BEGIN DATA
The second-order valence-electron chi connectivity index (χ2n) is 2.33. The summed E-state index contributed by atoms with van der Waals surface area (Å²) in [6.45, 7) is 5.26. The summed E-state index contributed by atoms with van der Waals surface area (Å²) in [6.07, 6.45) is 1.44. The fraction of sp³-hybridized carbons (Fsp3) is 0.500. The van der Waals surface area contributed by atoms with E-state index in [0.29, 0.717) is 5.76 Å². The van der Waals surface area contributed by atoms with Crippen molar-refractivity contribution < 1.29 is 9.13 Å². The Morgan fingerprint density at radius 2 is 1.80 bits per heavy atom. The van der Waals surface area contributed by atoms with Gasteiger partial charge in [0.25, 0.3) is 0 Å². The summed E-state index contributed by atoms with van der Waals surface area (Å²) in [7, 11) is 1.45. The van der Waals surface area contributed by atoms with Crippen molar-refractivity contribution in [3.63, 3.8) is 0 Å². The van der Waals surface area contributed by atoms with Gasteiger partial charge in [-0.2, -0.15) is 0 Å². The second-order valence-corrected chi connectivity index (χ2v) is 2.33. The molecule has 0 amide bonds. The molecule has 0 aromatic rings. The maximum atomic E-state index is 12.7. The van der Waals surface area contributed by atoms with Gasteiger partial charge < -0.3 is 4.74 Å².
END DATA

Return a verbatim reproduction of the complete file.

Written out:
The second-order valence-electron chi connectivity index (χ2n) is 2.33. The summed E-state index contributed by atoms with van der Waals surface area (Å²) in [6.45, 7) is 5.26. The summed E-state index contributed by atoms with van der Waals surface area (Å²) in [6.07, 6.45) is 1.44. The fraction of sp³-hybridized carbons (Fsp3) is 0.500. The van der Waals surface area contributed by atoms with E-state index in [0.29, 0.717) is 5.76 Å². The van der Waals surface area contributed by atoms with Crippen molar-refractivity contribution < 1.29 is 9.13 Å². The Morgan fingerprint density at radius 2 is 1.80 bits per heavy atom. The van der Waals surface area contributed by atoms with Gasteiger partial charge in [0.25, 0.3) is 0 Å². The summed E-state index contributed by atoms with van der Waals surface area (Å²) in [7, 11) is 1.45. The van der Waals surface area contributed by atoms with Crippen molar-refractivity contribution in [3.63, 3.8) is 0 Å². The van der Waals surface area contributed by atoms with Gasteiger partial charge in [-0.2, -0.15) is 0 Å². The second-order valence-corrected chi connectivity index (χ2v) is 2.33. The molecule has 0 amide bonds. The molecule has 0 aromatic rings. The maximum atomic E-state index is 12.7. The van der Waals surface area contributed by atoms with Gasteiger partial charge < -0.3 is 4.74 Å².